Continuing The Pond People. If you missed the beginning, click here to Meet the Mirlings
Cats and Dogs.
They couldn’t afford the time to hide from Father, but while Flash and Grandad ran through the grass, Father was busy lifting the tank to the garden table to get a better grip on it.
The grass had been mowed recently, which meant they could keep their goal in sight as they ran, and the damp grass kept them cool. Flash supported the old mirling for the last few steps, pushing him over the edge of the split into the ball.
‘Can I help?’ Keisha’s mother was back, but Father shook his head at the offer and lifted the tank again.
‘It’s a lovely pond,’ she said, admiring it as he led the way. ‘Will the fantails be all right out here in the winter?’
‘Maybe, if it doesn’t freeze for long. You’re welcome to them if you want them when your tank’s set up. We can fish them out again when we’re back from Spain.’
‘Thanks for the offer,’ said Keisha’s mother, ‘but I’m thinking I might get tropical fish – maybe guppies or mollies.’
Their voices faded as Father shuffled down the side of the house, followed by Keisha’s mother.
Through the split, Flash watched them go, dropping back into the ball when they were gone and submerging himself to breathe. There wasn’t much water in there but it was enough to keep them alive while they rested.
While Grandad recovered from the run, they discussed how they would get the ball moving. ‘We’ll lose water once we starts to roll,’ Grandad warned.
Flash agreed. ‘We won’t have long. We have to make straight for the pond.’
‘We needs to roll along the line of the split. If we rolls across it, the split’ll open up and we’ll fall out.’
It wasn’t going to be as easy as Flash had hoped, but they had no choice now. ‘If we stay each side of the split and keep walking along it, we can stay inside.’ He caught Grandad’s eye. ‘If the ball starts to roll faster than you can run, throw yourself away from the split.’
Grandad nodded and stood. ‘Which side do you want?
They each took a long breath and stood to start the ball rocking. It was hard to get started, but once it began to move the weight of the water helped. They lost most of the water on their first roll, but the ball was moving now towards the pond and their second roll was faster. They were almost at the brick edge when they hit a bump.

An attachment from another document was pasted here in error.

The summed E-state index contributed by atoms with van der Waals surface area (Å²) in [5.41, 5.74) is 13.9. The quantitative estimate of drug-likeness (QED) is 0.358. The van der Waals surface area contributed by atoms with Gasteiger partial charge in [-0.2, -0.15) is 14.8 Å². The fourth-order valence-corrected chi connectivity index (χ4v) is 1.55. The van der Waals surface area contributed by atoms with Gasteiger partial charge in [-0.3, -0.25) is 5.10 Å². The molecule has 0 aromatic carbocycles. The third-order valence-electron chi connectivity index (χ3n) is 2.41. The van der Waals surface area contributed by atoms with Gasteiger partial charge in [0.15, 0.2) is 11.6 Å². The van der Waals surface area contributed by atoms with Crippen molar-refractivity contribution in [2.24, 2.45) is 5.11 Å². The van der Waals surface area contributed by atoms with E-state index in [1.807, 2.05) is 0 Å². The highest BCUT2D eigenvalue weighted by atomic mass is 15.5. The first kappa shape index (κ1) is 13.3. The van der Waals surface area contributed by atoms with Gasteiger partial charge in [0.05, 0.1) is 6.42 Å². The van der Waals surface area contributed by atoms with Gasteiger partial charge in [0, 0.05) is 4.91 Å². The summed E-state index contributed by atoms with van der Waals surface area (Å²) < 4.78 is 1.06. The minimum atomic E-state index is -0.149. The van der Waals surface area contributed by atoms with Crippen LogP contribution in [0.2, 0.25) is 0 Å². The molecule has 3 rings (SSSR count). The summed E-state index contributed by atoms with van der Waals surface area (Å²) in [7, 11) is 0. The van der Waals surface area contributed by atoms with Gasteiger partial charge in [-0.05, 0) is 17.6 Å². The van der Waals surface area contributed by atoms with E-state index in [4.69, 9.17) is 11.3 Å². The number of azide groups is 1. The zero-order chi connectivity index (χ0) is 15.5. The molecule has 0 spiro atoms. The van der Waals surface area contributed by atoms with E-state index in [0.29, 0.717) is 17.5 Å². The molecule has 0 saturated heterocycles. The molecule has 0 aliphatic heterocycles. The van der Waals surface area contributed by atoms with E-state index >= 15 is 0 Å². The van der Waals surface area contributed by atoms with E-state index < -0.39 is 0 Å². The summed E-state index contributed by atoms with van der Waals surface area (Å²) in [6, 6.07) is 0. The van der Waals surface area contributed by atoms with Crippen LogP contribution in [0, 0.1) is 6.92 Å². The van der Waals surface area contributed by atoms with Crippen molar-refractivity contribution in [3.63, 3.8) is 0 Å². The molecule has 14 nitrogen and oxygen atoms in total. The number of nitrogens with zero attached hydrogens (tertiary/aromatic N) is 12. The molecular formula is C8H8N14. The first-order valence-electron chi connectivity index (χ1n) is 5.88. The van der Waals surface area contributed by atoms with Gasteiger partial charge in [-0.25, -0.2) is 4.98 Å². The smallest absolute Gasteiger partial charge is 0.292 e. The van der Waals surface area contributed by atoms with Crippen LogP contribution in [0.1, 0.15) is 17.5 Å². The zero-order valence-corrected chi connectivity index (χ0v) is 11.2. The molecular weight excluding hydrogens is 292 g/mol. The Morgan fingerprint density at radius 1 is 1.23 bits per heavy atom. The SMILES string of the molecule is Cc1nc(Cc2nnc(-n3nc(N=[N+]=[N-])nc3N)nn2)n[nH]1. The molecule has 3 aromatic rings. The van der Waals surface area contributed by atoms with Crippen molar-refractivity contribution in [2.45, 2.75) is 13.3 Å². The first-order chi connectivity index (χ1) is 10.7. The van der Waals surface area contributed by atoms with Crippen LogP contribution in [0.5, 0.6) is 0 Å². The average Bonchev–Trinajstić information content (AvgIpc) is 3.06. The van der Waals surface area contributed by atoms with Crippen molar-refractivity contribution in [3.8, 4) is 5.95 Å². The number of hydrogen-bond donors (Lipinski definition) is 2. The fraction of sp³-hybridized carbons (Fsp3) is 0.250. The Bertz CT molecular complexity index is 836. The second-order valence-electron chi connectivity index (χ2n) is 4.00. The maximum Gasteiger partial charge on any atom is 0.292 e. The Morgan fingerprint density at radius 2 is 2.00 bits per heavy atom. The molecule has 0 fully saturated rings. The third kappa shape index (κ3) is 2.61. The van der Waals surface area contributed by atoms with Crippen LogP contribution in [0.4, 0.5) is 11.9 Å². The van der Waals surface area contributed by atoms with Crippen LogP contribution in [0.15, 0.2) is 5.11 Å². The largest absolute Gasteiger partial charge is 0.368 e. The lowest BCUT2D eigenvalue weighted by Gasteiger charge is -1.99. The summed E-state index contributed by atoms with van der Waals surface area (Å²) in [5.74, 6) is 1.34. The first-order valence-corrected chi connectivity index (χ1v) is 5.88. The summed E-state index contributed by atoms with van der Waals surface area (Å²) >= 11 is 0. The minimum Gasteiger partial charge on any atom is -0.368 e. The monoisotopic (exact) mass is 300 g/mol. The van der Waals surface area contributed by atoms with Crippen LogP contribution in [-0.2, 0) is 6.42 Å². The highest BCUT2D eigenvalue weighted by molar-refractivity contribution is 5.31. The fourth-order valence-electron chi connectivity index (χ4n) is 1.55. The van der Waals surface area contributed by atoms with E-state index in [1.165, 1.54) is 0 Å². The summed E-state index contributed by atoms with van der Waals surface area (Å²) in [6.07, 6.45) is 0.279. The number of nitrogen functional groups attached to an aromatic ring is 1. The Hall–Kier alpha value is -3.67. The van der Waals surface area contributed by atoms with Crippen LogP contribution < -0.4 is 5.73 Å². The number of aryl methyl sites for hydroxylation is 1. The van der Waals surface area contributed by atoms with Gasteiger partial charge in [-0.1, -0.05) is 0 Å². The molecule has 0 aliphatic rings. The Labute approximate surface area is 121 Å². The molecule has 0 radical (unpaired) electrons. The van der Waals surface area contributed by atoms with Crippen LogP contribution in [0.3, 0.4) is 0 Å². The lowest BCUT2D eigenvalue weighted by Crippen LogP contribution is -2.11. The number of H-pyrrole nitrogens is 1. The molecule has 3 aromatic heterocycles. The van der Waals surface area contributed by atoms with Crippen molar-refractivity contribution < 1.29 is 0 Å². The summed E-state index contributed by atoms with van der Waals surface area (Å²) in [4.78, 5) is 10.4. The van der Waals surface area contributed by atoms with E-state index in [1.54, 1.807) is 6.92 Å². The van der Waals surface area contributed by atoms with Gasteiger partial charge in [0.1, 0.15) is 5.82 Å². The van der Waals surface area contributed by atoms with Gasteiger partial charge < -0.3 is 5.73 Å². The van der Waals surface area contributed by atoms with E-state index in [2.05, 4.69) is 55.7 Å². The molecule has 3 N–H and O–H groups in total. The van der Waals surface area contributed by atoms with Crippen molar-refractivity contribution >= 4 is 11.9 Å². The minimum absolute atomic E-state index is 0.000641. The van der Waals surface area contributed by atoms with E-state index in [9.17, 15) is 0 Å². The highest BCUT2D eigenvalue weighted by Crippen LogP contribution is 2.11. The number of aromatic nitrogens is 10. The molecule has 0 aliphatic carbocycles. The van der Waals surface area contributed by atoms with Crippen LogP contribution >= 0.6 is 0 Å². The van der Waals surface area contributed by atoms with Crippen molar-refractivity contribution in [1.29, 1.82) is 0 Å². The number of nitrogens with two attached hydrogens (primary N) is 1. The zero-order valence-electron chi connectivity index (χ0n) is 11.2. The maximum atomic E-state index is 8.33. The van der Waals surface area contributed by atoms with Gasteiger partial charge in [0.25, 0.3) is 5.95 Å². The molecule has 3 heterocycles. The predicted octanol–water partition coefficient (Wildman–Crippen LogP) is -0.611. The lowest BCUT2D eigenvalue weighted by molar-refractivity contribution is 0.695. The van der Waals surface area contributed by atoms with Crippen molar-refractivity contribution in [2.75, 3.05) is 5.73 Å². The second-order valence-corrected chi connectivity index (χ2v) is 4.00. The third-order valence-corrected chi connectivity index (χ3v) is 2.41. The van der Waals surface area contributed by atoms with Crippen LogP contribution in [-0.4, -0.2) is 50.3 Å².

The ball swerved sideways and stopped rolling.
Both mirlings rolled to what was now the bottom of the ball and scooped the little water that remained over their gills. The split gaped above them. Flash thought he still knew which direction the pond was, but he would have to climb up and check before they began again. As they lay gasping, the eyes of the neighbour’s cat appeared through the split.
The eyes withdrew, and a paw blocked the light through the split, encouraging this ball that moved by itself to move again.
It rocked. The cat batted it and it rolled a little way. Flash thought it was the wrong direction for the pond. The corner of the split had moved lower. If it moved further they would lose whatever water was left.
‘Grandad – you OK?’
‘Yep. Is this thing moving in the wrong direction?’
‘I think so.’
‘So do I, lad. I think it’s time we made a run for it.’
Flash had thought of that, but he was afraid Grandad wouldn’t make it that far. He hadn’t had long enough to recover. They would lose seconds deciding which way to run once they were out of the ball. And then there was the cat.
The cat would notice Flash’s orange before Grandad’s bronze, which might give the old mirling a fighting chance. They didn’t have much time to decide.
‘When we rolls again, we can drop through the split.’ Mojo’s bark came from the direction of the house. ‘And if we stays still in the grass till cat’s gone it might not notice us.’
Flash knew Grandad couldn’t do that for long and still make it to the pond.
The barking headed towards them and past them. The ball hadn’t moved again; the cat must have run. Flash was about to climb and look out when the split darkened again. A long tooth protruded through it, brushing against his side to force some scales back, tearing his skin.
The ball rose from the ground. It travelled through the air at a jog, and Flash was sure they weren’t heading towards the pond. The sounds around them changed.
They were back in the house. The familiar voice of Mother rang out.
‘Mojo’s leaving a trail. What’ve you got there, boy?’ She took the ball from the dog’s mouth. ‘It’s his old ball. Ugh, there’s water in it. Outside boy!’
They flew through the air, the ball turning slightly as it fell to fling them from one side to the other. All water had drained away.
‘Hold on, Grandad!’
Hold on to what?
‘Try and hang on to the edge of the split.’
A bone-shaking jolt hit the ball as it struck stone and bounced.